Posts Tagged ‘Teck’

Citizens for a Clean Columbia (CCC) Newsletter – January 2017

Our mission: to advocate for a clean Columbia River ecosystem.              

                    

Who are we? 

Citizens for a Clean Columbia (CCC) is a volunteer organization focused on advocating for the health of the Upper Columbia River (UCR) and Lake Roosevelt. 

Visit us at http://www.cleancolumbia.org


 NEWS IN BRIEF:


Residential Soil Study 2016: Northport, WA

•  144 residential properties were sampled between August and October 2016.

•  Data are undergoing validation; results are expected by Spring, 2017.

Macroinvertebrate Study

•  The study will determine the concentrations of chemicals in the tissues of mussels, clams and crayfish in the Upper Columbia River (UCR)

•  The information will be used in exposure assessments for people and wildlife that consume these organisms

White Sturgeon Sampling

•  White sturgeon fillets are being evaluated for contaminants.

Northport 2016 Brigham and Women’s Hospital /Harvard Crohn’s & Colitis Study Underway

•  This case control study will attempt to understand potential exposures responsible for a health cluster of ulcerative colitis and Crohn’s disease in Northport.

Lake Roosevelt Forum (LRF)

•  256 people attended this falls LRF conference.

Technical Advisor Update

•  Joe focused on the 2016 residential soil study, the macroinvertebrate study, the 2013 sediment toxicity data summary report, the level of effort (LOE) memorandum for sediment treatability in the Columbia River, the upland soil split sample results memorandum, and the quality assurance project plan and field sampling report for the 2016 sturgeon fillet study.
 


DETAILED NEWS:


Residential Soil Study in 2016
An expansion of the Residential Soil Study conducted in 2014 by the EPA was performed in 2016. The study was based on findings of aerial contamination above national screening levels for lead and arsenic. The 2014 study findings are described in our July 2015 newsletter. Additional information can be found in the EPA fact sheets on CCC’s website or on the epa.gov website searching under “region10 Upper Columbia River remedial investigation”.

The 2016 study was led by Teck America, Inc. (TAI) and extended the southern boundary of EPA’s 2014 Residential Soil Study to approximately the intersection of Williams Lake Road and Highway 25. There are 144 residential properties for which property owners volunteered to have their property tested that were sampled. Additional information on the study methods can be found in our July 2016 newsletter.

Two kinds of soil samples were collected at the properties:

  • “Incremental composite samples” for which soil was collected at 30 places within each decision unit, and then combining the soil into one sample.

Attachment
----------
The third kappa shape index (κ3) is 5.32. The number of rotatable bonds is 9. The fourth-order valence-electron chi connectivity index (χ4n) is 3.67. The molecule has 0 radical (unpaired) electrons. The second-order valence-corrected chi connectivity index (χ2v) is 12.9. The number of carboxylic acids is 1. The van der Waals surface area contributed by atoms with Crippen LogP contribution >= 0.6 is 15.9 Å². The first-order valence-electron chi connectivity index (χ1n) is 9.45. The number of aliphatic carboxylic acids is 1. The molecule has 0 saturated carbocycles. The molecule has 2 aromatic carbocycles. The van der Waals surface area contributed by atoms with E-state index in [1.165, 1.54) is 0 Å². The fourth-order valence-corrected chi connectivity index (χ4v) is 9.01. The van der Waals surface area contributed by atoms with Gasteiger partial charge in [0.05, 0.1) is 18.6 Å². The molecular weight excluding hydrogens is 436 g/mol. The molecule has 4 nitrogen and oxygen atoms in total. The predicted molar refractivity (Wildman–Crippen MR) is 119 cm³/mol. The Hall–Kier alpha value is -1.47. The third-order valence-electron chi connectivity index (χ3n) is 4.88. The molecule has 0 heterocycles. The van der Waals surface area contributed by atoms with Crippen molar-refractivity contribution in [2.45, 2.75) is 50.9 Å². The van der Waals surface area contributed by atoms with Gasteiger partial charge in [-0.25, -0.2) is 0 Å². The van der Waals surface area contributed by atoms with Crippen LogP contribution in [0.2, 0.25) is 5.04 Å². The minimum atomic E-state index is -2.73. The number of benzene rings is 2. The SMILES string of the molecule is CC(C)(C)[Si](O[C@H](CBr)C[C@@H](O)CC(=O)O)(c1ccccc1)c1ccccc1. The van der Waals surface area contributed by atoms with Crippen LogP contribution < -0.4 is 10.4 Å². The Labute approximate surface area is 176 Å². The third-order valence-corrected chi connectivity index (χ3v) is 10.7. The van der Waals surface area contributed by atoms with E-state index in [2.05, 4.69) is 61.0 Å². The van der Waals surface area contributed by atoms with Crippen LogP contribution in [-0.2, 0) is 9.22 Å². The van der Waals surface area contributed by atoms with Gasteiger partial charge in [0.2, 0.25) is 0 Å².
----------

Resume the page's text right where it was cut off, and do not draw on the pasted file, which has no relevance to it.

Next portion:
• Ten “discrete” samples collected from a single decision at 0 to 1 and 1 to 6 inches deep from five locations each with results reported for soil at each location.

Surface soils collected from these properties were tested for metals including aluminum, antimony, arsenic, barium, beryllium, cadmium, calcium, chromium, cobalt, copper, iron, lead, magnesium, manganese, nickel, potassium, selenium, silver, sodium, thallium, vanadium, and zinc. This study is intended to produce data representative of potential exposure associated with metal-enriched soil particles and to support risk management decision making for the human health risk assessment.

Data are undergoing validation and a final version of the results should be out by spring, 2017. CCC provided comments on the draft results letter that will be sent to participating land owners.

     – Mindy Smith, CCC secretary


Sampling for the Macroinvertebrate Tissue Study Underway

Details about this study are also provided in the July 2016 newsletter. In brief, the primary objective of the macroinvertebrate study is to determine the concentrations of chemicals present in the tissues of mussels and crayfish. Two rounds of sampling were completed, in spring and fall; in the fall, some of the mussels were collected by diving in the study areas and by wading in the reference area.

The EPA has made recommendations to Teck on compositing the specimens for analysis. CCC provided comments to EPA on both the original sampling plan and the compositing plan. Additional information about these reviews are provided in our technical advisor’s report. At present, the way the individual organisms are being composited for analysis is still under discussion.

      –  Mindy Smith, CCC secretary


White Sturgeon Sampling

With the success of the Lake Roosevelt Fishery, co-managers are considering allowing a recreational and tribal subsistence fishery catch for hatchery white sturgeon. However, safety of eating white sturgeon in Lake Roosevelt is unknown. This prompted the addition of a study of white sturgeon.

In summer of 2016, 72 hatchery white sturgeon of different sizes and from various locations were sampled. Fillets were taken from the fish and combined into composite samples for analysis. Results are pending.

     – Mindy Smith, CCC secretary


Northport 2016 Brigham and Women’s Hospital /Harvard Crohn’s & Colitis Study Underway